The middle ground, meanwhile, wasn't really an option for Cherington and co. Unfortunately, this is not the best free agent market of all time. There were a couple of really excellent players at the top (albeit with their major aforementioned issues), a pair of second-tier options who, thanks to the limited nature of the market, are entirely likely to be overpaid (and Sanchez' 5/$75 deal certainly seems to be around that given that he's more a 3.80-4.00 ERA guy than anything else), and a bunch of other options.

Now, those of you who are particularly disgruntled with the progress of this offseason to date will say that those options--the Napolis, Victorinos, and Dempsters of the world--are unacceptable. They are not the guys who will bring the Sox back to their former heights, and will put payoff risk in contention.

Well, yeah, we kind of knew that. This season isn't going to be a lock. It never was. The only situation where it would be one is when they signed up Zack Greinke and Josh Hamilton and even then there's the shadow of 2011 reminding us that nothing is a sure thing, especially given the not insignificant risks each of those players carries.

The key is that this isn't a 2013 plan. And to judge Ben Cherington and co. on 2013 alone would be a mistake, because they're not playing the 2013 game. It frankly feels like something that shouldn't need to be said, but the Red Sox are currently not building towards competing this year or the next, but towards competing for a decade at a time, or until the league closes its doors if they manage to avoid draft busts and the like.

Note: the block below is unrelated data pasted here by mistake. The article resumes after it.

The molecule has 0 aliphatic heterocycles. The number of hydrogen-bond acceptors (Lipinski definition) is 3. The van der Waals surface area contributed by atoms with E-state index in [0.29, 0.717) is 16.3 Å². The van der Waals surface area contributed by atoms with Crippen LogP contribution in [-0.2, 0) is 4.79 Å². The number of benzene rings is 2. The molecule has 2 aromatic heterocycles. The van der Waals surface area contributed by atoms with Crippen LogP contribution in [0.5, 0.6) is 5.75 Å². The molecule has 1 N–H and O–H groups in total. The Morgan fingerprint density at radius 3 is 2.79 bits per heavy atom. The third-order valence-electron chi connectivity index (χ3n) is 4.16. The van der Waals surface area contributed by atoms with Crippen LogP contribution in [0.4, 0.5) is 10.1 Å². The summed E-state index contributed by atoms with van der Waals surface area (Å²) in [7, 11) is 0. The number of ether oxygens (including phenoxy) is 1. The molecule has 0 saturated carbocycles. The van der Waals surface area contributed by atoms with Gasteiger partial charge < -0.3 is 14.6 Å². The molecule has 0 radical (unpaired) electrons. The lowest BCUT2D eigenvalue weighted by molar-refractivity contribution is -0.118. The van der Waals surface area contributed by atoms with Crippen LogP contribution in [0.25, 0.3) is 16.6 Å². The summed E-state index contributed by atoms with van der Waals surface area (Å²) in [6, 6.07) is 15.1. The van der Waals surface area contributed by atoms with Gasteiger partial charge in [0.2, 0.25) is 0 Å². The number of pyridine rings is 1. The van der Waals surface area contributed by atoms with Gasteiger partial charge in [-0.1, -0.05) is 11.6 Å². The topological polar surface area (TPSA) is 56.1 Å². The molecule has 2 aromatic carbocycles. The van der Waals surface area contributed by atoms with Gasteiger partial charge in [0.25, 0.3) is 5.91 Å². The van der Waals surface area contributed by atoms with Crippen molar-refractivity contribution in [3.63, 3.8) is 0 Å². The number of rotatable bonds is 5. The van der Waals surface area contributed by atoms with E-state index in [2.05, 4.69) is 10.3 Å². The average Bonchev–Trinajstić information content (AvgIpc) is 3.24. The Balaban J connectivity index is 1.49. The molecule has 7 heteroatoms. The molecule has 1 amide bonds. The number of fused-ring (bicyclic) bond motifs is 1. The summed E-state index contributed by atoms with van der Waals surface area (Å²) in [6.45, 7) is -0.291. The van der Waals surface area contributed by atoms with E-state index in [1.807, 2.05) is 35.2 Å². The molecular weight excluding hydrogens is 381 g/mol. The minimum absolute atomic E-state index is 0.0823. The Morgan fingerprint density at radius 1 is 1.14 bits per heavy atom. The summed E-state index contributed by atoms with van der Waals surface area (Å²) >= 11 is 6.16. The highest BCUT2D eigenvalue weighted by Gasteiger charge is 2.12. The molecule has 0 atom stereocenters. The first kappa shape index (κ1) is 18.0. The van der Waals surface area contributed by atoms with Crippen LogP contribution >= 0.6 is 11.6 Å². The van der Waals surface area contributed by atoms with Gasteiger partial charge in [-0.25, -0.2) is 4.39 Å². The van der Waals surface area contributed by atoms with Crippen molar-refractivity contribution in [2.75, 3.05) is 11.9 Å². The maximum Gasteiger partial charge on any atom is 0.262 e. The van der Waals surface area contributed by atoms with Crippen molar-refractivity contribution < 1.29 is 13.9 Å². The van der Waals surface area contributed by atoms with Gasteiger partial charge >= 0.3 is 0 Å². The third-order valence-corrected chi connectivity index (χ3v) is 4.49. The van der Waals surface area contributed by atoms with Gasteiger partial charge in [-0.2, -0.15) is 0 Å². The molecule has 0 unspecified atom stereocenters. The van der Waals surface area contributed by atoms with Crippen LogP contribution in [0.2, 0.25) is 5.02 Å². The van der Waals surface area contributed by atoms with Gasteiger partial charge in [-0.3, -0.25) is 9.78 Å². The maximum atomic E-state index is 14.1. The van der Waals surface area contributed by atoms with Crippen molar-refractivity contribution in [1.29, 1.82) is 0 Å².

To achieve that, they need to avoid putting too many super-burdensome contracts on teams that can't support them. And to avoid that, they need to not sign the likes of Greinke, Sanchez, and Hamilton.

Ben Cherington should not be judged on 2013, because security in 2013 was the price we all paid for a chance to return to the best days of Theo Epstein's reign, when the Sox were expected to make the playoffs year in and year out. The chance to do both was lost, frankly, the second that Carl Crawford signed on the dotted line. The only thing is that the man who made that decision is gone, and we as humans have a tendency to focus in on the scapegoat still here rather than the more deserving one 850 miles away.

If in 2015 we're buried under new problems, or the farm system is on the other side of the country in exchange for overpaid veterans, then we can all join hands and call for Cherington's head as one happy family. But for now, even if things go horribly wrong in 2013 and we end up competing only for .500, ask yourself what you would have done differently. Given the same assets, the same (crazy) market, the same expectations of the Sox to compete not simply in 2013, but for years to come, ask yourself if you or even other GMs would realistically have done significantly better.

For now, though, just hope for success in 2013. The front office set out to provide a competitive product without falling victim to the same problems that beset the last years of Epstein's tenure, and right now they're at least trying to stay that course.